Double Retail X
Future of Retail

Ollie Lewis

Business Development

If we are going to show the consumer why the high street and physical retail spaces are a key anchor to the retail experience, 2021 is the year. As a cohort we need to now put in the effort to ensure that physical retail post covid 19 is what the consumer has been demanding.

E-Commerce vs Physical Retail
Add image name here.

Brick and mortar retail has been under fire for the last decade with the uprising of E-commerce. It is easy to name brands that have thrived in the market, the likes of Amazon, eBay or ASOS. As we have been driven to use these services more and more over the pandemic, are consumers missing physical retail?

If we are going to show the consumer why the high street and physical retail spaces are a key anchor to the retail experience, 2021 is the year. As a cohort we need to now put in the effort to ensure that physical retail post covid 19 is what the consumer has been demanding.

Here at Double we want to show you what the future of retail is going to look like. Here are 5 key trends that we expect to see in 2021 and beyond…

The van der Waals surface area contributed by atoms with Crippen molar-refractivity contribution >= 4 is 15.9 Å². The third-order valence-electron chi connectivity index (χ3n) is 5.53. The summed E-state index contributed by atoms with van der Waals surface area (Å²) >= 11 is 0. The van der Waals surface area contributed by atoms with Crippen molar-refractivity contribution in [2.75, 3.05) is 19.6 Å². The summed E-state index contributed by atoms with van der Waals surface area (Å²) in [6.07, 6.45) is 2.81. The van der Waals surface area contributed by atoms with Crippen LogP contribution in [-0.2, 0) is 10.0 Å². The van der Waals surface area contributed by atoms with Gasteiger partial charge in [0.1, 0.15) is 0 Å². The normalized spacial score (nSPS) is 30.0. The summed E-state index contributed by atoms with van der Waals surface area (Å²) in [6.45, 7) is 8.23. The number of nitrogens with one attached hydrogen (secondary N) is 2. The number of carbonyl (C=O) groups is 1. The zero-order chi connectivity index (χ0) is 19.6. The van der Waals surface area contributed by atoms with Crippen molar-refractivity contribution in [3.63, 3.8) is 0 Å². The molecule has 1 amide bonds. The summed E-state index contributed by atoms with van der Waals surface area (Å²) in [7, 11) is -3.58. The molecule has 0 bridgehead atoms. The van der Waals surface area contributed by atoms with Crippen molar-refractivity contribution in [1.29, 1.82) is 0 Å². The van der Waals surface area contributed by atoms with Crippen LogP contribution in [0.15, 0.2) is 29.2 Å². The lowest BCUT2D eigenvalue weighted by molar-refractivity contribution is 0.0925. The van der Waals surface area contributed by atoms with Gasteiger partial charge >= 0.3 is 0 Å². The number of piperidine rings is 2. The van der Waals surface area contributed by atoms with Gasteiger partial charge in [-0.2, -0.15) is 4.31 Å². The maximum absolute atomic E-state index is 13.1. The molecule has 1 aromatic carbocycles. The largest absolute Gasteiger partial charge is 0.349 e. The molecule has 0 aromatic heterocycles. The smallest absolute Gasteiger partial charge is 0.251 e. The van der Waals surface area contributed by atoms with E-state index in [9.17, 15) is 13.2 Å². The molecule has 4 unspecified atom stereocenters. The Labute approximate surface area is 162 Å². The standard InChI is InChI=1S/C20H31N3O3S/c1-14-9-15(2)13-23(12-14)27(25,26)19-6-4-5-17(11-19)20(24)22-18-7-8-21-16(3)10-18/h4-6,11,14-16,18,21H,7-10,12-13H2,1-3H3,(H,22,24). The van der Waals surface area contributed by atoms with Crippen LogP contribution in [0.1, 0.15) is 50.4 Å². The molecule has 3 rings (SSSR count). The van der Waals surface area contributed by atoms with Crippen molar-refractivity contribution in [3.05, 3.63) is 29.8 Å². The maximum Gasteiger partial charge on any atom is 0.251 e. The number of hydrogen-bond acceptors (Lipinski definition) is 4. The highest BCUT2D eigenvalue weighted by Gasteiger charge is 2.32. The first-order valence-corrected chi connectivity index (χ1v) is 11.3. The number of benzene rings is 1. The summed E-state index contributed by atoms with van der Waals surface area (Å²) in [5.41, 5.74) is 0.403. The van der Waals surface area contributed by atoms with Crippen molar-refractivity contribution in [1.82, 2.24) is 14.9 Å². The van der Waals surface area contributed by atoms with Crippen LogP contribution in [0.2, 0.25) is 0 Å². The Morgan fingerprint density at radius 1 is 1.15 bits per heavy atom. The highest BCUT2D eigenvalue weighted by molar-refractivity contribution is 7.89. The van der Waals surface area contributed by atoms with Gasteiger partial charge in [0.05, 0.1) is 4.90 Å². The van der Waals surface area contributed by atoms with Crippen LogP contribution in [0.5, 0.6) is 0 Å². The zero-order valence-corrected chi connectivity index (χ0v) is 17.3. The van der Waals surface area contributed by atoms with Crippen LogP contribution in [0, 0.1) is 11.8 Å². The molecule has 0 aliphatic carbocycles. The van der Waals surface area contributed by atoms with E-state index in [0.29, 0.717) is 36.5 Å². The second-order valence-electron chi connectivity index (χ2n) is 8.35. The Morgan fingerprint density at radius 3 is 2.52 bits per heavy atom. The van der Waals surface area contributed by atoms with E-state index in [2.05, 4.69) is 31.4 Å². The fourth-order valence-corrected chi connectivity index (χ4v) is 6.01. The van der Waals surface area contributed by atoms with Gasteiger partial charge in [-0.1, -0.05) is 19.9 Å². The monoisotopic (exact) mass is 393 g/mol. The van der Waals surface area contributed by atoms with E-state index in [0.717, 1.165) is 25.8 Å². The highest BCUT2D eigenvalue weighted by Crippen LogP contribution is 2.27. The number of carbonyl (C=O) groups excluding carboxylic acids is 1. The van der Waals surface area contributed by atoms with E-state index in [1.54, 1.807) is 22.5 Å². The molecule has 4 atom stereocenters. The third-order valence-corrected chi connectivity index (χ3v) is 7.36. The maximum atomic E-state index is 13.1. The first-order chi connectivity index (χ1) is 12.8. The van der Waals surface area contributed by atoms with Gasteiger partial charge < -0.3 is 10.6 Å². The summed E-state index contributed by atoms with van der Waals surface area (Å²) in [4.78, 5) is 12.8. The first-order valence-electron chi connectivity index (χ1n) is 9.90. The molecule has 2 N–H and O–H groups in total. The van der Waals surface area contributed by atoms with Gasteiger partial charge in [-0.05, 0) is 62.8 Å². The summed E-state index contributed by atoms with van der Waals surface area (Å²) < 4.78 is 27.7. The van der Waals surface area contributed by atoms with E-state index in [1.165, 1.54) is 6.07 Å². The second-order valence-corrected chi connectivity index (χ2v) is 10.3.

‘Our original trends centred on the importance of sustainability, having an authentic purpose and the disruptive impact of digital. We believe these trends are just as relevant today and in many ways the global pandemic have emphasised their importance.’

Deloitte – Retail Trends 2020

Will absence make the heart grow fonder?

Shop Local

We have seen the rise of the local high street again, consumers finding the hidden gems of their community and giving them the opportunity to shine. The move to a large majority of our country’s work force making their homes their offices means that the major city centre shops are seeing less footfall.

We feel this trend is going to stick and has the opportunity to give local communities the product and services they desire. There are concepts out there from Nike that are showing that smaller local stores are more adaptable and can be merchandised to be more specific to the area. The customer centric motive will allow retailers to build communities around their store with an authentic feel.

Responsible

It’s increasingly obvious that sustainable design principles have been applied to the products and services of many major brands as consumer understanding and demand has increased, which is a great thing, and long may it continue.

Whilst brands have been quick to adopt a “greener” product line up, the same attention is yet to be brought to the retail environments in which they are sold. It’s important to take note of this because whilst the average customer won’t think twice about it, the regular updates and re-designs create a very significant pattern of waste.

Being able to talk about a more responsible approach to retailing will enhance the sustainable credentials of any brand and give far greater validity to a lot of the sustainability statements that form part of today’s marketing efforts

Service